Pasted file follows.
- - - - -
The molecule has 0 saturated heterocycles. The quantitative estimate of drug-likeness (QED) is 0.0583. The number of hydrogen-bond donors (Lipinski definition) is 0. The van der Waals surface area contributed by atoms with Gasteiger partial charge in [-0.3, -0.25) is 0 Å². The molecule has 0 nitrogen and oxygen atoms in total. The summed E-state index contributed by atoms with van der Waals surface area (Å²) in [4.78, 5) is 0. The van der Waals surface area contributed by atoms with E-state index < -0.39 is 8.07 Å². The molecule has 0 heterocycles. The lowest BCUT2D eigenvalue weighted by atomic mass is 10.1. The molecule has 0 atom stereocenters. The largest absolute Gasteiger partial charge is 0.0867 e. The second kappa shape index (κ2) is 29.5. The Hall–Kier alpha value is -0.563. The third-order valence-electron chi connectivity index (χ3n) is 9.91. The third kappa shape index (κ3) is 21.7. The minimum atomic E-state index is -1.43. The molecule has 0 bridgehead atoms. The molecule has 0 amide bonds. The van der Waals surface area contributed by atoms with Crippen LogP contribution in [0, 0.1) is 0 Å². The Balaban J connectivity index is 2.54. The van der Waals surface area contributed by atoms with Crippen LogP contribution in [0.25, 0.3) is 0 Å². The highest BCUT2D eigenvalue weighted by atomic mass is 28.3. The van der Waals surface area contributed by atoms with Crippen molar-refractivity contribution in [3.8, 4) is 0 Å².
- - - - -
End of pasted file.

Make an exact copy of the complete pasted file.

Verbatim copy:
The molecule has 0 saturated heterocycles. The quantitative estimate of drug-likeness (QED) is 0.0583. The number of hydrogen-bond donors (Lipinski definition) is 0. The van der Waals surface area contributed by atoms with Gasteiger partial charge in [-0.3, -0.25) is 0 Å². The molecule has 0 nitrogen and oxygen atoms in total. The summed E-state index contributed by atoms with van der Waals surface area (Å²) in [4.78, 5) is 0. The van der Waals surface area contributed by atoms with E-state index < -0.39 is 8.07 Å². The molecule has 0 heterocycles. The lowest BCUT2D eigenvalue weighted by atomic mass is 10.1. The molecule has 0 atom stereocenters. The largest absolute Gasteiger partial charge is 0.0867 e. The second kappa shape index (κ2) is 29.5. The Hall–Kier alpha value is -0.563. The third-order valence-electron chi connectivity index (χ3n) is 9.91. The third kappa shape index (κ3) is 21.7. The minimum atomic E-state index is -1.43. The molecule has 0 bridgehead atoms. The molecule has 0 amide bonds. The van der Waals surface area contributed by atoms with Crippen LogP contribution in [0, 0.1) is 0 Å². The Balaban J connectivity index is 2.54. The van der Waals surface area contributed by atoms with Crippen LogP contribution in [0.25, 0.3) is 0 Å². The highest BCUT2D eigenvalue weighted by atomic mass is 28.3. The van der Waals surface area contributed by atoms with Crippen molar-refractivity contribution in [3.8, 4) is 0 Å².